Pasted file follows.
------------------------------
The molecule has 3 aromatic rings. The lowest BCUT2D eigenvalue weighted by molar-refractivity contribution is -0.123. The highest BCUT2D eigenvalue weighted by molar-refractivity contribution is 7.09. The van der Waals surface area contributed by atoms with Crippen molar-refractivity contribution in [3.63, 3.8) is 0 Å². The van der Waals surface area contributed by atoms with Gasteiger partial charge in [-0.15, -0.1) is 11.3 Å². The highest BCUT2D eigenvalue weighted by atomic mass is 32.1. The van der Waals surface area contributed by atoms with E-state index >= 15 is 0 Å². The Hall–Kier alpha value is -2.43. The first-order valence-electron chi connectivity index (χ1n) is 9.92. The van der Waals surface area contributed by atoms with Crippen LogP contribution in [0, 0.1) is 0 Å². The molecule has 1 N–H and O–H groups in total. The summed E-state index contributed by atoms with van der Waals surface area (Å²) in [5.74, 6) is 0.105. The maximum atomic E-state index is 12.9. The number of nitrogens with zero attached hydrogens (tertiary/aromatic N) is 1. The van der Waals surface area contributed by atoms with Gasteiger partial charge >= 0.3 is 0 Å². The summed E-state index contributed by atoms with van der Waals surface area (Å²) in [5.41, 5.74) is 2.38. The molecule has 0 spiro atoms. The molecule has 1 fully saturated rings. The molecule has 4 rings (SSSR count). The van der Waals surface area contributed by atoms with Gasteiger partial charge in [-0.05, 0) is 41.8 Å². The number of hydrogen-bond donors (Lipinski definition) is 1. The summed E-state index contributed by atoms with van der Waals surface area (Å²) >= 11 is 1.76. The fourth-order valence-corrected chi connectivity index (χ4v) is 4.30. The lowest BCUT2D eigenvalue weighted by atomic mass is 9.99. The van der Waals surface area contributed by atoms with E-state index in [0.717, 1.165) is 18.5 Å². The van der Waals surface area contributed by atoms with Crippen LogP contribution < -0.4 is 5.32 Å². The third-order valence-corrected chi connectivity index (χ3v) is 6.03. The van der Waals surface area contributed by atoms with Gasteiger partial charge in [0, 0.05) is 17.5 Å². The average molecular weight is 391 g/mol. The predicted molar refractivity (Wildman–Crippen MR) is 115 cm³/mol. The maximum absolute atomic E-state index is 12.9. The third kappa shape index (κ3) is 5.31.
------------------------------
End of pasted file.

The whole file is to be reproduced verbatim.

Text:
The molecule has 3 aromatic rings. The lowest BCUT2D eigenvalue weighted by molar-refractivity contribution is -0.123. The highest BCUT2D eigenvalue weighted by molar-refractivity contribution is 7.09. The van der Waals surface area contributed by atoms with Crippen molar-refractivity contribution in [3.63, 3.8) is 0 Å². The van der Waals surface area contributed by atoms with Gasteiger partial charge in [-0.15, -0.1) is 11.3 Å². The highest BCUT2D eigenvalue weighted by atomic mass is 32.1. The van der Waals surface area contributed by atoms with E-state index >= 15 is 0 Å². The Hall–Kier alpha value is -2.43. The first-order valence-electron chi connectivity index (χ1n) is 9.92. The van der Waals surface area contributed by atoms with Crippen LogP contribution in [0, 0.1) is 0 Å². The molecule has 1 N–H and O–H groups in total. The summed E-state index contributed by atoms with van der Waals surface area (Å²) in [5.74, 6) is 0.105. The maximum atomic E-state index is 12.9. The number of nitrogens with zero attached hydrogens (tertiary/aromatic N) is 1. The van der Waals surface area contributed by atoms with Gasteiger partial charge >= 0.3 is 0 Å². The summed E-state index contributed by atoms with van der Waals surface area (Å²) in [5.41, 5.74) is 2.38. The molecule has 0 spiro atoms. The molecule has 1 fully saturated rings. The molecule has 4 rings (SSSR count). The van der Waals surface area contributed by atoms with Gasteiger partial charge in [-0.05, 0) is 41.8 Å². The number of hydrogen-bond donors (Lipinski definition) is 1. The summed E-state index contributed by atoms with van der Waals surface area (Å²) >= 11 is 1.76. The fourth-order valence-corrected chi connectivity index (χ4v) is 4.30. The lowest BCUT2D eigenvalue weighted by atomic mass is 9.99. The van der Waals surface area contributed by atoms with E-state index in [0.717, 1.165) is 18.5 Å². The van der Waals surface area contributed by atoms with Crippen LogP contribution < -0.4 is 5.32 Å². The third-order valence-corrected chi connectivity index (χ3v) is 6.03. The van der Waals surface area contributed by atoms with Gasteiger partial charge in [0, 0.05) is 17.5 Å². The average molecular weight is 391 g/mol. The predicted molar refractivity (Wildman–Crippen MR) is 115 cm³/mol. The maximum absolute atomic E-state index is 12.9. The third kappa shape index (κ3) is 5.31.